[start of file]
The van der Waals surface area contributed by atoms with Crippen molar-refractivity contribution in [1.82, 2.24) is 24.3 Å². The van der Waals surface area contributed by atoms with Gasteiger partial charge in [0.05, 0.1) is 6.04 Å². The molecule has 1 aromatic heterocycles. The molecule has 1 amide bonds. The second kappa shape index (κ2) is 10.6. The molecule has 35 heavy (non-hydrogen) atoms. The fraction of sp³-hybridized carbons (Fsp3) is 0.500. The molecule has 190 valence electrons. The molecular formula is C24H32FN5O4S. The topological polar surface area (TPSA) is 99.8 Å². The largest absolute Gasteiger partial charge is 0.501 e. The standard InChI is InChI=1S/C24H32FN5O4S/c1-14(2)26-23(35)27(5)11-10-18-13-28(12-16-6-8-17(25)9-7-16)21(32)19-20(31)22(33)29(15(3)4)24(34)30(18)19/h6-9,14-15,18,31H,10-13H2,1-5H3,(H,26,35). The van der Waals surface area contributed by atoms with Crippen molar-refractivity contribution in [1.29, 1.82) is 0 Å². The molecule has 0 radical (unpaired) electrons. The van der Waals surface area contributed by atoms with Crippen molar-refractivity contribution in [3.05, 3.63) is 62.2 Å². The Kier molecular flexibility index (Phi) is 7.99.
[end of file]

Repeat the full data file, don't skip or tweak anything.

The van der Waals surface area contributed by atoms with Crippen molar-refractivity contribution in [1.82, 2.24) is 24.3 Å². The van der Waals surface area contributed by atoms with Gasteiger partial charge in [0.05, 0.1) is 6.04 Å². The molecule has 1 aromatic heterocycles. The molecule has 1 amide bonds. The second kappa shape index (κ2) is 10.6. The molecule has 35 heavy (non-hydrogen) atoms. The fraction of sp³-hybridized carbons (Fsp3) is 0.500. The molecule has 190 valence electrons. The molecular formula is C24H32FN5O4S. The topological polar surface area (TPSA) is 99.8 Å². The largest absolute Gasteiger partial charge is 0.501 e. The standard InChI is InChI=1S/C24H32FN5O4S/c1-14(2)26-23(35)27(5)11-10-18-13-28(12-16-6-8-17(25)9-7-16)21(32)19-20(31)22(33)29(15(3)4)24(34)30(18)19/h6-9,14-15,18,31H,10-13H2,1-5H3,(H,26,35). The van der Waals surface area contributed by atoms with Crippen molar-refractivity contribution in [1.29, 1.82) is 0 Å². The molecule has 0 radical (unpaired) electrons. The van der Waals surface area contributed by atoms with Crippen molar-refractivity contribution in [3.05, 3.63) is 62.2 Å². The Kier molecular flexibility index (Phi) is 7.99.